Widow Granted Go-Ahead To Suck Out Dead Husband’s Sperm
Okay, not really “suck out,” but it got you to read the article, didn’t it?
The story starts last Monday, when 37 year old George Kamau killed himself. His widow, Victoria Chege, in lieu of planning a funeral, planned an excavation, and was granted permission by a judge to have Kamau’s sperm extracted for the purpose of inseminating her friend-and-appointed-surrogate, ensuring that “his legacy may continue.” No one seems to know why Chege is using a surrogate, or if she’ll even be using her own eggs.
There’s a million reasons why this is logically and ethically wrong.
First things first – George Kamau killed himself. He did not want kids, contrary to what Chege wrote in the Manhattan Court Papers. People that kill themselves, or people with the intent to kill themselves don’t want kids. Or, if they do, I’m sorry, but you just lost your right to have them. Being a parent is more than being a sperm or egg donor – and someone with that much sadness needs to buck up and get help before they can be a parent.
Or, in simpler terms – if you fail to plan, you plan to fail.
So, let’s take our Delorean down the line a couple years.
Imagine you’re Victoria Chege’s child, and you’re finally old enough to start asking questions about how babies are made. For all of your friends, the answer was simple…the ol’ creepy-without-being-explicit “when two people love each other, they come together and make a baby” explanation. For Chege’s son or daughter, however, there’s no satisfactory answer. I mean, this is somehow worse than a mother having to tell her child that s/he was a one-night-stand and they’ve got no father. If there’s any way to put a spin on this to make it cooler than a one-night-stand, it’s that your dad, well, was a zombie and your mom was an evil scientist.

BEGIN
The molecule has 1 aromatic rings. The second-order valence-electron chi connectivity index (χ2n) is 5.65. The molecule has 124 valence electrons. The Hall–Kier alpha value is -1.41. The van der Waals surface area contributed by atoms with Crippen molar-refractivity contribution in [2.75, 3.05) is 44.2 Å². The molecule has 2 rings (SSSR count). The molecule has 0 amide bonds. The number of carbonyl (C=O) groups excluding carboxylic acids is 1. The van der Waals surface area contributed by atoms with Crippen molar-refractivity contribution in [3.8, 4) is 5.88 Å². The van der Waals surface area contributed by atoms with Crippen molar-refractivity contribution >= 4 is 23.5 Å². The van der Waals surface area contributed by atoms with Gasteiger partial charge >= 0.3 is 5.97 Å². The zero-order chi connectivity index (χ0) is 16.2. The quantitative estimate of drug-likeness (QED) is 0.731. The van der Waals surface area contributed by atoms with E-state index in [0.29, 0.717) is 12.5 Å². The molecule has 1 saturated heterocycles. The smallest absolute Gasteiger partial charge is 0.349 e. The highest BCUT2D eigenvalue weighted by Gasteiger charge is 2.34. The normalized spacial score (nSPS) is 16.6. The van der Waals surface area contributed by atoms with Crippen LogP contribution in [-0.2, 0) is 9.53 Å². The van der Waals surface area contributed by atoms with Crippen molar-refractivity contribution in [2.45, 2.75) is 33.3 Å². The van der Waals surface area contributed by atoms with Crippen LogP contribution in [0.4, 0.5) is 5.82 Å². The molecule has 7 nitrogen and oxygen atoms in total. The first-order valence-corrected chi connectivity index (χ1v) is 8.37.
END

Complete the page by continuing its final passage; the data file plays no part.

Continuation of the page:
Imagine mentally what this kid will go through when he realizes that his father did not want him, and his mother had to go through the court system just to EXTRACT the DNA from him to make a child. I mean, talk about depression when you figure out that you WEREN’T SUPPOSED to happen. Like I said, it’s got to be harder to deal with than children born out of one-night-stand situations.
Now consider the genetics. So, put yourself in Chege’s shoes – and we’ll assume she’s got good intentions and is mentally-sound.From a spousal and biological standpoint, wouldn’t you want to reproduce with – again, biologically speaking – a survivor? Isn’t it engrained in your animal and primal reproductive system to find a mate that is strong, virile and…alive? It doesn’t make biological sense to pass a trait of depression onto a child. And okay, we don’t think THAT much about it in normal relationships – I mean, I never thought I’d find someone who wanted to pass MY attitude onto future generations. But Victoria Chege actually had a choice. She could either use this biologically flawed sperm to create a baby, or she could go back to hunting and gathering to find that strong and virile candidate. She ultimately chose poorly – and if we believe that predisposition to depression is genetic, this child will have a hell of a time crawling back from his disadvantage.
All of this assumes that the sperm is actually harvestable and functional. I guess there’s been some scientific difficulty actually getting a dead man’s sperm to work, so, chances are this whole thing is a non-issue and I’ve just wasted your time.